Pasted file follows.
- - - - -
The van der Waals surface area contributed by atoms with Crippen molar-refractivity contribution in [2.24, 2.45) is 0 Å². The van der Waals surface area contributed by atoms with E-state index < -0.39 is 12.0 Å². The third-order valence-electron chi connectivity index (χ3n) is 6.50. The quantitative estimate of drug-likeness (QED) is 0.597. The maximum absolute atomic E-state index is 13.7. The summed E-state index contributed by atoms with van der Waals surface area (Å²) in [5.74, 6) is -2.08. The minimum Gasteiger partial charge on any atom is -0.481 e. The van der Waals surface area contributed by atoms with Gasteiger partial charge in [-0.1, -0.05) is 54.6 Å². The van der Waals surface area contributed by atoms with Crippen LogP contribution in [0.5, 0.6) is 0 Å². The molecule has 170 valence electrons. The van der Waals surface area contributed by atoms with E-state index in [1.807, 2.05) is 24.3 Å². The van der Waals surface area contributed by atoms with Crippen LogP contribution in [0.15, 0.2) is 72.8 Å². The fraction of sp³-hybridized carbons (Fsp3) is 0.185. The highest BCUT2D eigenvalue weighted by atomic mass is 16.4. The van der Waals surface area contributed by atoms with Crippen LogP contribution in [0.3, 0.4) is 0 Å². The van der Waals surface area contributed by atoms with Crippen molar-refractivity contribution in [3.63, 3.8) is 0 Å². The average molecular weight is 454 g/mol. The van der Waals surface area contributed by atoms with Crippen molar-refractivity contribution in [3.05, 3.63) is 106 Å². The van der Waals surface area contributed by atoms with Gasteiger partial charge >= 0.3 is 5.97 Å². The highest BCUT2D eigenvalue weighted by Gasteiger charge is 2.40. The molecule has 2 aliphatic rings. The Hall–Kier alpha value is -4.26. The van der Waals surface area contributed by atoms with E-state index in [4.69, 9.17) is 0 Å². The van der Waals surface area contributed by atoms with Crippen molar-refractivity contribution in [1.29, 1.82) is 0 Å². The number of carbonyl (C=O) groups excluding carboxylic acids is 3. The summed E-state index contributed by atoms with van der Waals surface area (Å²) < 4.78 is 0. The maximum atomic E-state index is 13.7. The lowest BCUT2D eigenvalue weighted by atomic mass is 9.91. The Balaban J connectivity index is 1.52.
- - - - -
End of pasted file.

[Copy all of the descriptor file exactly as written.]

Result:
The van der Waals surface area contributed by atoms with Crippen molar-refractivity contribution in [2.24, 2.45) is 0 Å². The van der Waals surface area contributed by atoms with E-state index < -0.39 is 12.0 Å². The third-order valence-electron chi connectivity index (χ3n) is 6.50. The quantitative estimate of drug-likeness (QED) is 0.597. The maximum absolute atomic E-state index is 13.7. The summed E-state index contributed by atoms with van der Waals surface area (Å²) in [5.74, 6) is -2.08. The minimum Gasteiger partial charge on any atom is -0.481 e. The van der Waals surface area contributed by atoms with Gasteiger partial charge in [-0.1, -0.05) is 54.6 Å². The van der Waals surface area contributed by atoms with Crippen LogP contribution in [0.5, 0.6) is 0 Å². The molecule has 170 valence electrons. The van der Waals surface area contributed by atoms with E-state index in [1.807, 2.05) is 24.3 Å². The van der Waals surface area contributed by atoms with Crippen LogP contribution in [0.15, 0.2) is 72.8 Å². The fraction of sp³-hybridized carbons (Fsp3) is 0.185. The highest BCUT2D eigenvalue weighted by atomic mass is 16.4. The van der Waals surface area contributed by atoms with Crippen LogP contribution in [0.3, 0.4) is 0 Å². The van der Waals surface area contributed by atoms with Crippen molar-refractivity contribution in [3.63, 3.8) is 0 Å². The average molecular weight is 454 g/mol. The van der Waals surface area contributed by atoms with Crippen molar-refractivity contribution in [3.05, 3.63) is 106 Å². The van der Waals surface area contributed by atoms with Gasteiger partial charge >= 0.3 is 5.97 Å². The highest BCUT2D eigenvalue weighted by Gasteiger charge is 2.40. The molecule has 2 aliphatic rings. The Hall–Kier alpha value is -4.26. The van der Waals surface area contributed by atoms with E-state index in [4.69, 9.17) is 0 Å². The van der Waals surface area contributed by atoms with Crippen molar-refractivity contribution in [1.29, 1.82) is 0 Å². The number of carbonyl (C=O) groups excluding carboxylic acids is 3. The summed E-state index contributed by atoms with van der Waals surface area (Å²) < 4.78 is 0. The maximum atomic E-state index is 13.7. The lowest BCUT2D eigenvalue weighted by atomic mass is 9.91. The Balaban J connectivity index is 1.52.